This is Oskar playing his favorite game. He knows the names of all the letters in the alphabet and he loves to take these magnetic letters off the wall and carry them to his parents. They were wise to help him make learning fun. All children need to know the names of the letters and the sounds they make before they begin school and learn to read. Oskar is on his way to becoming a great reader!
As Oskar grows, his parents can expand on his knowledge by introducing new games about the look and sound of letters. Here are some ways all caregivers of young children can grow a young child's letter knowledge.
Point out the shapes of toys and other objects, and talk about how they are alike and different. Comparing and contrasting shapes helps children notice the differences between letter shapes.
Help your child notice environmental print such as names on food cartons or words on road signs. Point out letters as you go through daily routines.
Play games like, "We are going to go to a place to eat that begins with the letter M. Where do you think we are going?"
Talk about the letters that are most interesting to your child, like the beginning letter of his or her first and last names. Help your child find those letters on signs, food boxes, mail, and other objects. Repeat this activity using the beginning letter of other things your child likes.
Read more about our Learn and Play Space here, then visit us and help your child find fun ways to learn!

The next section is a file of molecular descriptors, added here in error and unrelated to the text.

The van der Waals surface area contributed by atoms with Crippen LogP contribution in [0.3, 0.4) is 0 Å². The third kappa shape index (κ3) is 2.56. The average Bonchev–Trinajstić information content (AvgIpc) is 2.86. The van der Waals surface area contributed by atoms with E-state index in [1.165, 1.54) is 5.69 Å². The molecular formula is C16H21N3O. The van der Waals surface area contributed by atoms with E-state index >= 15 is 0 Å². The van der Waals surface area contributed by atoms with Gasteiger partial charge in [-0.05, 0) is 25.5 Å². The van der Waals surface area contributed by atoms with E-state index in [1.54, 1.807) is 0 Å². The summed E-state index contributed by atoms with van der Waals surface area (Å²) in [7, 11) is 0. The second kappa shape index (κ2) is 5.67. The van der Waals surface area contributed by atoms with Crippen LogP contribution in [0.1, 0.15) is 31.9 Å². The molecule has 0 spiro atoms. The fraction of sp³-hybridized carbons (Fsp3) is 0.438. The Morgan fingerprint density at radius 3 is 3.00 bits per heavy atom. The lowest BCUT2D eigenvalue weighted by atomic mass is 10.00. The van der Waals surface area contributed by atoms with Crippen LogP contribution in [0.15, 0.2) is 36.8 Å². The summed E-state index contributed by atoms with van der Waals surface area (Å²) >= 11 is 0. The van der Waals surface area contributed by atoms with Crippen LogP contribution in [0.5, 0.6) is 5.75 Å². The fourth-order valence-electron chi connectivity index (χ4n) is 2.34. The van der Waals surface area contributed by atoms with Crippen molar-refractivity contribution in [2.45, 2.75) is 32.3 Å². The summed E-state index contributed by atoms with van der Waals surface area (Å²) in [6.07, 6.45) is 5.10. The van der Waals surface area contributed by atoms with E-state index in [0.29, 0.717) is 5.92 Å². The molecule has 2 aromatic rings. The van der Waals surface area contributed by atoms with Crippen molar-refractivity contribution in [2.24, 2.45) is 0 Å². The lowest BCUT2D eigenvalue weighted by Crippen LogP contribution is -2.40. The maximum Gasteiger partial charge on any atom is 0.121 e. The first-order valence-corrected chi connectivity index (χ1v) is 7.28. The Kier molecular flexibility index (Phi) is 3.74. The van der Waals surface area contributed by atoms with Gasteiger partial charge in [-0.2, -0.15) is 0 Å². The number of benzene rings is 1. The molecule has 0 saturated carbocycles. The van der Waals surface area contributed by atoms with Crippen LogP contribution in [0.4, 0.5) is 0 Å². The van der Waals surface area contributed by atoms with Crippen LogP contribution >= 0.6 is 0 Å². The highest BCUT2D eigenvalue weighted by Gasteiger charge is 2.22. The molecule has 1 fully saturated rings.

Sonnets, Haiku, Free Verse... Shel Silverstein, Emily Dickinson, Robert Frost... There is a poet and style of poetry to suit you. You can sample a wide range of poetry in the juvenile nonfiction collection between 808.81 and 821.92: individual poems, collections of poems, poems to ponder silently to yourself, poems to read aloud. If you want to memorize a special poem, you might peruse a collection like: Poems to Learn by Heart, selected by author Caroline Kennedy, pictured to the left.
You can also create your own poem -- from your imagination or observation. If you look carefully enough, you can find poems all around you -- like on the spines of books at the library -- just waiting to be discovered:
It's that time of year again, awards season! Sure the Oscars and Golden Globes may get the most media attention, but the announcement every children's librarian looks forward to is the Caldecott Medal. Each year the Caldecott Medal is awarded by the Association for Library Service to Children to "the artist of the most distinguished American picture book for children". The ALSC may also name a few runners-up, or Honor Books. We'll learn the 2013 medal winner tomorrow, Monday, January 28th.
So who will win the 2013 medal? In anticipation of this year's announcement our Children's Department pulled as many contenders as we could find. We chose our books based on recommendations from School Library Journal, Horn Book, and the more populist list put together by Goodreads. We dubbed our cart of thirty-some books "The Caldecart" and over the past week we've read as many of them as we could, making notes and picking our favorites. Was there a consensus? Nope! But here are a few of the books we liked the best and a few on which we couldn't quite agree. Read more »